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Behind the Wattles

214 pages3 hours


Slowly, the hole grew deeper as he found his rhythm. Dig, swing, dump. Dig, swing, dump. His laboured breathing synchronised with the turning of his shoulders; dragon’s breath in the morning chill. He was grateful for the wattle trees enshrouding the lower garden, for they shielded him from prying eyes while he undertook this grimmest of tasks. Sunlight slanted through silver leaves and splashed upon her corpse, which was gaily wrapped in a floral curtain he’d found in the garage.
“Would she like those colours?” he wondered, without irony. He had no idea who she was, only that he’d awoken to discover her lying still and cold beside him in his bed.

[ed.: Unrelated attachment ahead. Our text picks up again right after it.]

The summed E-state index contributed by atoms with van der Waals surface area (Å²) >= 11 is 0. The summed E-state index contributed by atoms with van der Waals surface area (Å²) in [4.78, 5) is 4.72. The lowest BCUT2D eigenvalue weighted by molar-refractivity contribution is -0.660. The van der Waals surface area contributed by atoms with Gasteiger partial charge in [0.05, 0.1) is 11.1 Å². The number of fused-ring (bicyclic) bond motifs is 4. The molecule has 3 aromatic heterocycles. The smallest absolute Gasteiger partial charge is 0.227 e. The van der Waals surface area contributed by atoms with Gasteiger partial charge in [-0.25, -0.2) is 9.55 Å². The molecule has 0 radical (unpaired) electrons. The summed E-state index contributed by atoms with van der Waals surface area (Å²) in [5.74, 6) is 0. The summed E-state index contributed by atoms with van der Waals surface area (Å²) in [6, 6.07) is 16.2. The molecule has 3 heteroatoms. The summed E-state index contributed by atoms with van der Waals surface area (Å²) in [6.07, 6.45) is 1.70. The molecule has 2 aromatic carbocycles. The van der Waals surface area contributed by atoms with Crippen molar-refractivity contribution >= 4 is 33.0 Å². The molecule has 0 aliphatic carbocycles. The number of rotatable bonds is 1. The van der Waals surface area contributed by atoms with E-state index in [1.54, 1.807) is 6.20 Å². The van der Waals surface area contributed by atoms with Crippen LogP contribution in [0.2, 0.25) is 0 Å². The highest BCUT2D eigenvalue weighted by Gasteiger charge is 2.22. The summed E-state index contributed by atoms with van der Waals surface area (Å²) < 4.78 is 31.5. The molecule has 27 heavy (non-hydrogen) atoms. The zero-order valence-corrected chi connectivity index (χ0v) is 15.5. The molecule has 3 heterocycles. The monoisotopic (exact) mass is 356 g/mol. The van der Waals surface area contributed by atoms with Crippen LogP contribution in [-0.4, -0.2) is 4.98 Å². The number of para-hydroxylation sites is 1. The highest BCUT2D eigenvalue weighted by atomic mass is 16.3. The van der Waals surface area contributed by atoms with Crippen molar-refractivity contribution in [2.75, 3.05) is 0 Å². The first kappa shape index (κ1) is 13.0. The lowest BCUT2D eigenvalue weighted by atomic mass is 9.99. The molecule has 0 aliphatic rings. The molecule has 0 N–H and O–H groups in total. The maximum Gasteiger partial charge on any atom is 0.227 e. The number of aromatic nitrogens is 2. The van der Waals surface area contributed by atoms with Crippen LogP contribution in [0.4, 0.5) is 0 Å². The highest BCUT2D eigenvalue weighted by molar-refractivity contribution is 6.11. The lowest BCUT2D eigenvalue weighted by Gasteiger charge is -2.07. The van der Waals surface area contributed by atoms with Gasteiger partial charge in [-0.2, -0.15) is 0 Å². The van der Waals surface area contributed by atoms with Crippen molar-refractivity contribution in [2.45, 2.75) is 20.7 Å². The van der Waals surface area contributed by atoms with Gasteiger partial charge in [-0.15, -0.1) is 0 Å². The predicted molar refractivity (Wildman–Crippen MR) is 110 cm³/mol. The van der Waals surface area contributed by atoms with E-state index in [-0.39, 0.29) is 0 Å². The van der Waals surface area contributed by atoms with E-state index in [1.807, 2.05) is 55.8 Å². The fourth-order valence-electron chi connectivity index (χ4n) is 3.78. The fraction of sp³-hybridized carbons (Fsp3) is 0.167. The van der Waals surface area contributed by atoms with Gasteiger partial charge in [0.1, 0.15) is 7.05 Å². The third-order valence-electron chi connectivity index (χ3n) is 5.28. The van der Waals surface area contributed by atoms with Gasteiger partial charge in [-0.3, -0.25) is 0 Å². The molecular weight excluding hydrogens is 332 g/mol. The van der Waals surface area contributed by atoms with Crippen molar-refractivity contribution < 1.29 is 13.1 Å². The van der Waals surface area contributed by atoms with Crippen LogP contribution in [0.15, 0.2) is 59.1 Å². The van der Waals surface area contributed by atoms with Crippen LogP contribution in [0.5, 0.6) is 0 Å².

— from "Behind the Wattles" by John Poole

When the rain began, they had rejoiced. The parched ground had drunk the first few inches greedily. But, like the story of Noah, the water had continued to rise, subjugating the land. It had pushed up and out, consuming everything in its path like an insatiable monster. At first, it had been fun spying the remnants of lives floating past: a tank, an old fridge and even the decaying body of an old ute. But even after the rain had stopped, the water continued to rise until it began to creep past the fence and into the yard. There were frantic phone calls, furniture lifted, power turned off. Reports came in that the bridge — the bridge that never flooded — was going under.
— from "Roadside Tragedy" by Catherine Cooper

Fifty-six flash fiction and twenty-one microfiction stories feature in this anthology of cunningly clever, award-winning stories from the Stringybark Flash and Microfiction Awards. From murder mysteries to goldfish and World War to pavlova, well-known and emerging short story writers demonstrate their skill in weaving compelling tales in fewer than one thousand words.

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